Jackson Pollock: biography
Jackson Pollock is an American artist, a representative of the abstract expressionist movement of the 20th century, known for his unique style of drip painting. The famous master left a rich cultural heritage which is kept in private collections and exhibited at the leading museums of modern art.
Childhood and youth
Paul Jackson Pollock was born on January 29, 1912, in the American city of Cody, Wyoming, in a large Presbyterian family of Stella May and LeRoy Pollock. The father of the future artist was a farmer and land surveyor, and his mother was a weaver, following her family tradition.
Little Jackson and his brothers moved first to Arizona and then to California. In his youth, Pollock was interested in the culture of Native Americans, traveling with his father around the country.
In 1928, after an unsuccessful attempt to pursue a military career, the young man entered Los Angeles' Manual Arts High School, where he became acquainted with abstraction and occultism. Jackson did not study at the school for a long time, and he was expelled for alcohol abuse and poor behavior.
In 1930, following his elder brother Charles Pollock, he moved to New York City and studied under Thomas Hart Benton at the Art Students League. Jackson had little interest in the rural subject matter of the teacher, but the use of paint and his independence left an imprint on the work of the future painter.
Inspired by the work of Mexican muralist David Alfaro Siqueiros, Pollock began working in an experimental workshop in New York City, where he mastered the technique of using liquid paint, which became the hallmark of the master. From 1938 to 1942, Jackson participated in the WPA Federal Art Project, while undergoing a course of treatment for alcoholism.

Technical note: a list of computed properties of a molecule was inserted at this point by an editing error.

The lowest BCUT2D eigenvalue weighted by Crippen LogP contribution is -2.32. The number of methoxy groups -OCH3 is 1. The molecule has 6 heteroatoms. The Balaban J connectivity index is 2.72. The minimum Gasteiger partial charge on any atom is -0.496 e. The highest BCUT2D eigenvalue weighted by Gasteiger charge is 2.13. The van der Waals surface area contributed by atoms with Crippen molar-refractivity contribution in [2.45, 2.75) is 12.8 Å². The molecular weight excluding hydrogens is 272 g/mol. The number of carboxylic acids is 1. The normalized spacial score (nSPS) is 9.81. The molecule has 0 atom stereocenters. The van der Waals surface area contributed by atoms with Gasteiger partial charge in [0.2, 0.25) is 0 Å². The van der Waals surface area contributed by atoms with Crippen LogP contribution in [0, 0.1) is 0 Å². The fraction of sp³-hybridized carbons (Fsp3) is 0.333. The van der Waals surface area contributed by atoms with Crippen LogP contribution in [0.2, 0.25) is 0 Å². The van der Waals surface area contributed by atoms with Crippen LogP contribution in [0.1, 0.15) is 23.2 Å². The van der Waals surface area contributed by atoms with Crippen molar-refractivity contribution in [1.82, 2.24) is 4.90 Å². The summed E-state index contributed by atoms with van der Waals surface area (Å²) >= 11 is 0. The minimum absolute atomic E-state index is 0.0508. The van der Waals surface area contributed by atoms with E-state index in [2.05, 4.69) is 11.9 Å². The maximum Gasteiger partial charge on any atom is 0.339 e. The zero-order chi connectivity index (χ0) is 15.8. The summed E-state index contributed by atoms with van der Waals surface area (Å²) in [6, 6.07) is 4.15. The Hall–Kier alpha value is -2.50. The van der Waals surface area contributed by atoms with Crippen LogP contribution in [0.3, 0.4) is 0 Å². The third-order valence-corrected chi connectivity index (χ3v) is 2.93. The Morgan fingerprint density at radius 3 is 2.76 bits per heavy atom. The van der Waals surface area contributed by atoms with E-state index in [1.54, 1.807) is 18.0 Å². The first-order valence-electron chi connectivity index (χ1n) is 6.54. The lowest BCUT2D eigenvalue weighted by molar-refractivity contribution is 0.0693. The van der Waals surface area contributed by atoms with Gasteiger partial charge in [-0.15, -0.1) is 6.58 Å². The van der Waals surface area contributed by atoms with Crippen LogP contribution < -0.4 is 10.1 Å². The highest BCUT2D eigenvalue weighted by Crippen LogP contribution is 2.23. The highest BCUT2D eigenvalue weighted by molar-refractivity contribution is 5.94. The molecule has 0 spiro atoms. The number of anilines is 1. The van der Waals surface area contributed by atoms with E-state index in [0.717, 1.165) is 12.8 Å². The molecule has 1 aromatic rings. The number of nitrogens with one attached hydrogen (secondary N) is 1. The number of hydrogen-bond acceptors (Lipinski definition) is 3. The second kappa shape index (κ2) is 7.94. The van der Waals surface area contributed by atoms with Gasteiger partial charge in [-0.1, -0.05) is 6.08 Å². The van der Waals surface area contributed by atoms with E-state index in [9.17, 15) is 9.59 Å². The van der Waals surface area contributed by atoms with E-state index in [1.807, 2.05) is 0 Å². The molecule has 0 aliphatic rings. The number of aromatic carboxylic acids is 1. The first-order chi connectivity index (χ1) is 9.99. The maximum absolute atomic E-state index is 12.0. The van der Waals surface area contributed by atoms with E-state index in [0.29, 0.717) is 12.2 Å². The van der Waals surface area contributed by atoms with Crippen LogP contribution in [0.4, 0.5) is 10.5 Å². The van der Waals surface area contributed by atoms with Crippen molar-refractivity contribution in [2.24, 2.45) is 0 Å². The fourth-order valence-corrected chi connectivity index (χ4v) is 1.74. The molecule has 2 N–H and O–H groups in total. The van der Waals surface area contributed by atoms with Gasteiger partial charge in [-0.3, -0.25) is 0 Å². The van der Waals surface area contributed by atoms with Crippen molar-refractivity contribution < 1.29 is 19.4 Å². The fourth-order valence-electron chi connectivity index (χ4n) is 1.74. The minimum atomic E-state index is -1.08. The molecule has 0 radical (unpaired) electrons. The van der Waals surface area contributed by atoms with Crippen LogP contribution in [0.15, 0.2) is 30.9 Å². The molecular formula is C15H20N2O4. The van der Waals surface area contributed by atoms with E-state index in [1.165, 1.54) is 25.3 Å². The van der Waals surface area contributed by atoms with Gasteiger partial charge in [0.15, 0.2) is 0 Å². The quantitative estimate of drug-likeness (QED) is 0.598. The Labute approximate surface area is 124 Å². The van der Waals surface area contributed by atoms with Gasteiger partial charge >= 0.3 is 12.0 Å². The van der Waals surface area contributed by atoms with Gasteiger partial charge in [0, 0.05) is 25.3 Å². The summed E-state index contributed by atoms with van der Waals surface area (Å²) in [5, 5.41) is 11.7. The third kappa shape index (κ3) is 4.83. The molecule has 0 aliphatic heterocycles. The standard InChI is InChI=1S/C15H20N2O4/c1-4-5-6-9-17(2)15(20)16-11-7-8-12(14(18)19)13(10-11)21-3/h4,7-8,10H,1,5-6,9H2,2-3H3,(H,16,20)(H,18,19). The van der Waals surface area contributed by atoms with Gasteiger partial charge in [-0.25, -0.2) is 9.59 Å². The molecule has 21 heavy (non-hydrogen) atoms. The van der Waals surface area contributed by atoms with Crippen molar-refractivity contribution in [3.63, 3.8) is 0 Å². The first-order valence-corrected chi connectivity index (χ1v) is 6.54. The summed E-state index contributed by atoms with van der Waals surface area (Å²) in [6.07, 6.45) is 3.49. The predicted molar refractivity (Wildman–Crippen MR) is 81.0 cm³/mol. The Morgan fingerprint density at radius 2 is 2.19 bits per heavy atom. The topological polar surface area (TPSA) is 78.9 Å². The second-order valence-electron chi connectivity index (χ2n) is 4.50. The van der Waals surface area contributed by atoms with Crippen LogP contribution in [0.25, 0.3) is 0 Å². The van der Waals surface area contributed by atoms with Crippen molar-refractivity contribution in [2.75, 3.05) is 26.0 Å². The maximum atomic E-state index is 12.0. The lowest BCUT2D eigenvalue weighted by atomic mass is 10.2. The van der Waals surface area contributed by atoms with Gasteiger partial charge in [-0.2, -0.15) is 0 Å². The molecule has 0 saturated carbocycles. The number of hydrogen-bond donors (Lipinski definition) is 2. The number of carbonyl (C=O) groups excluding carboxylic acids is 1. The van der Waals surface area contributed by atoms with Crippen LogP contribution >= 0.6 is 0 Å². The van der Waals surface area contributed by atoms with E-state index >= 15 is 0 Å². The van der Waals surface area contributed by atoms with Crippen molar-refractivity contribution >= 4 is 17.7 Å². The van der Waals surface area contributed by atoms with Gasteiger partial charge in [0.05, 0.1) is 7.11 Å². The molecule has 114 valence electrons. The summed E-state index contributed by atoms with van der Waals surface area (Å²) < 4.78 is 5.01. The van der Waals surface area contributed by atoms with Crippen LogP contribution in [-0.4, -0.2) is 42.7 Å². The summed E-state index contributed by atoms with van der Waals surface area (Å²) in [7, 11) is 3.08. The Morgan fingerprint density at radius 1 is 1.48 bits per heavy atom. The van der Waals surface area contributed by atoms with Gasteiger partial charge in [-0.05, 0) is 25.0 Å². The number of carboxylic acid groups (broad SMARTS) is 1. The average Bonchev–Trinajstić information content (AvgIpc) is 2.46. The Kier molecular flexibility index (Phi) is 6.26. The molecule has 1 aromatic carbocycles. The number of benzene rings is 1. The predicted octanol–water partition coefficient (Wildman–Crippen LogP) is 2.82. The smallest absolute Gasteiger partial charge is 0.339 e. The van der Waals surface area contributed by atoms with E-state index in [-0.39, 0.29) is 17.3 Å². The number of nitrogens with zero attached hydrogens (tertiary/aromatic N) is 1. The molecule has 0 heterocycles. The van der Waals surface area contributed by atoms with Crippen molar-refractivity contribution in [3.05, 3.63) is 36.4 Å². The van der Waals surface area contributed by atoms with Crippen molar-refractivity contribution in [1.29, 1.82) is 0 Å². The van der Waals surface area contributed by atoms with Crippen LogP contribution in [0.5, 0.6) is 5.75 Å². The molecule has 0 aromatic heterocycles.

During rehabilitation, Dr. Joseph Henderson, a follower of Carl Jung’s analytical psychology, encouraged the artist’s zeal and made the painting process a part of therapy. The influence of this method was expressed in the artist’s works of that time, such as The Moon Woman and The She-Wolf, created in 1942 and 1943.
The master created the most famous paintings in the "drip period" between 1947 and 1950. At this time, the artist was influenced by the works of Thomas Hart Benton, Pablo Picasso, and Joan Miró. He began to use alkyd enamels, synthetic resin-based paints, instead of traditional artist's paints. Jackson used hardened brushes, sticks, and basting syringes as applicators.
Imitating the process of creating Indian sand paintings, Pollock laid the canvases on the floor to move around quickly. The technique of creating abstractions did not include random shapes and colors, and the artist had a clear idea of how he wanted this or that piece to appear. Flinging, dripping, pouring and spattering, Jackson energetically moved around the canvas, almost as if in a dance, and did not stop until he got what he wanted to see. Harold Rosenberg called this technique “action painting."
In 1950, a young reporter, Hans Namuth, took a photo of Pollock, who was creating a picture. A sensational series of photographs was published in Art News magazine. He wanted a person to perceive the work as pure painting; Jackson abandoned the titles and began numbering his works using neutral numbers that did not make people search for an artistic conception.
The canvas No. 5, 1948 was first shown at Pollock’s exhibition at the Betty Parsons Gallery. He painted it using liquid paints of gray, brown, white, and yellow colors, and people perceived it as a bird's nest. In 2006, it was sold for a record amount of $140 million and became one of the most expensive paintings by the American expressionist.
In 2015, the picture Number 17A broke the previous record and was sold to investor and philanthropist Kenneth C. Griffin for $ 200 million.
At the peak of his fame, Pollock sharply refused the drip technique, being sure of its failure. He invented a new painting technique combining abstraction and surrealism. The artist created paintings on unprimed canvases, which made a rather gloomy impression. Admirers and collectors did not appreciate the change of the artist’s style. During his lifetime, a single work from his “'Black pouring” collection was not sold.